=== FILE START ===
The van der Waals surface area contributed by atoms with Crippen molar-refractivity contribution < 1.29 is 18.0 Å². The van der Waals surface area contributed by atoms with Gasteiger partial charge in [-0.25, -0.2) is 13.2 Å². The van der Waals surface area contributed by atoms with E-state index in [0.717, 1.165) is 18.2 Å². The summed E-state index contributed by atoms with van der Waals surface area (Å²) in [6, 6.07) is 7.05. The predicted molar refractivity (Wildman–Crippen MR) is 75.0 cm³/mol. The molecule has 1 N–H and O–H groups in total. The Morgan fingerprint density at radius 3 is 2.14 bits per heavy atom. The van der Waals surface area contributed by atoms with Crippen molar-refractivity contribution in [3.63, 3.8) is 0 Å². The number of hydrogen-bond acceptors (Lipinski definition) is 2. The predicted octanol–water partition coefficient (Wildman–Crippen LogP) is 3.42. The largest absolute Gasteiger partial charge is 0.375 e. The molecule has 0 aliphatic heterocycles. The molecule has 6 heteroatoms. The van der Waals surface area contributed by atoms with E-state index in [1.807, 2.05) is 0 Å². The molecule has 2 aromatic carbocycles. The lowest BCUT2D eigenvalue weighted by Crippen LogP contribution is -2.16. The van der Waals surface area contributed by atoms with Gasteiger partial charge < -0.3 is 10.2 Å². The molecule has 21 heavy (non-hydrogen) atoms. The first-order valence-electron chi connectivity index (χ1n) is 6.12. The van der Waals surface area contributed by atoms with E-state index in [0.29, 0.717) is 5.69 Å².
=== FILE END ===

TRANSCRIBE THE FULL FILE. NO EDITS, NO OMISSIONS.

The van der Waals surface area contributed by atoms with Crippen molar-refractivity contribution < 1.29 is 18.0 Å². The van der Waals surface area contributed by atoms with Gasteiger partial charge in [-0.25, -0.2) is 13.2 Å². The van der Waals surface area contributed by atoms with E-state index in [0.717, 1.165) is 18.2 Å². The summed E-state index contributed by atoms with van der Waals surface area (Å²) in [6, 6.07) is 7.05. The predicted molar refractivity (Wildman–Crippen MR) is 75.0 cm³/mol. The molecule has 1 N–H and O–H groups in total. The Morgan fingerprint density at radius 3 is 2.14 bits per heavy atom. The van der Waals surface area contributed by atoms with Crippen molar-refractivity contribution in [3.63, 3.8) is 0 Å². The number of hydrogen-bond acceptors (Lipinski definition) is 2. The predicted octanol–water partition coefficient (Wildman–Crippen LogP) is 3.42. The largest absolute Gasteiger partial charge is 0.375 e. The molecule has 0 aliphatic heterocycles. The molecule has 6 heteroatoms. The van der Waals surface area contributed by atoms with E-state index in [1.807, 2.05) is 0 Å². The molecule has 2 aromatic carbocycles. The lowest BCUT2D eigenvalue weighted by Crippen LogP contribution is -2.16. The van der Waals surface area contributed by atoms with Gasteiger partial charge < -0.3 is 10.2 Å². The molecule has 21 heavy (non-hydrogen) atoms. The first-order valence-electron chi connectivity index (χ1n) is 6.12. The van der Waals surface area contributed by atoms with E-state index in [0.29, 0.717) is 5.69 Å².